In pulling together the various quotes and links in my recent post about activism among theologians and academics, I also found a number of connections with the teaching side of what academics do. What Paulo Freire highlighted in relation to the classroom (50 years ago this year!) applies all the more to academic research: if one can still sometimes encounter banking-style distribution of tidbits of information in a classroom, research by definition is about problem solving and thus about changing the world in some way. To the extent that we can integrate active learning and problem solving in the classroom throughout students’ educational experience, the more likely we are to avoid having them simply accept claims on authority, instead understanding and hopefully balancing the need to rely on the expertise of others and the fallibility of every human process, with honesty, openness, and collaboration as the best counterbalances to our individual and collective shortcomings. And the more likely they themselves are to become curious investigators of the world who seek not only to understand but to change it for the better!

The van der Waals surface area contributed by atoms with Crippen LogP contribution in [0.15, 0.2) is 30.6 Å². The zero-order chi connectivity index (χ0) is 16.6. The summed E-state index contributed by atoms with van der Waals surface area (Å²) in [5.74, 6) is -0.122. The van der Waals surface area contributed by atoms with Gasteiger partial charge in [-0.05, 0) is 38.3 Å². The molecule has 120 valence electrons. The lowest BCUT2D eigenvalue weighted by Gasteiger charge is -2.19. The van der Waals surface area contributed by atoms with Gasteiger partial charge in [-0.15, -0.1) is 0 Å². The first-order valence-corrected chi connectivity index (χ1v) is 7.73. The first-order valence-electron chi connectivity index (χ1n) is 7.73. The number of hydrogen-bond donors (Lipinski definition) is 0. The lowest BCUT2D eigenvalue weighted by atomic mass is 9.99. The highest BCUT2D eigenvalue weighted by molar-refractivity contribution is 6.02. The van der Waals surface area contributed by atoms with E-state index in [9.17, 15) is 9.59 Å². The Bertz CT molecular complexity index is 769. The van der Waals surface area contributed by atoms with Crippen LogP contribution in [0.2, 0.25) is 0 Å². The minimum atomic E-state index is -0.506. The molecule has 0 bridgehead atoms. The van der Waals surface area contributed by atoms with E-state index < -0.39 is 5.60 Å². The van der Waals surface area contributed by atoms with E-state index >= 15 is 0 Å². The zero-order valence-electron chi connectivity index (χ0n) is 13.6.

Also touching on the subject of our inability to deal with perspective-free impersonal facts in the classroom – even the science classroom – was the BioLogos article by Anna van Dordrecht from which this excerpt is taken:
Often high school science is approached as a set of facts to be learned, and little attention is paid to how we developed any of that knowledge. But the story of science is the story of real people who lived in specific times and cultures, had personal victories and tragedies, and grappled with the historical events surrounding them. Some of them achieved success in their lifetime, some were met with skepticism and ridicule, and some literally changed the world without ever knowing they’d done so. Hearing these stories and understanding that the work of a wide, diverse group of people has led to our current reality changed the way students approached science. It also provided them with relatable examples and inspired confidence that they could be scientists themselves. Researching and preparing the stories, while time consuming and a struggle on top of a very full schedule, made me a better science teacher as well. I had a lot of content knowledge, but through People to Ponder I began to connect the subjects I taught and develop a cohesive story of human investigation that my classes could engage with.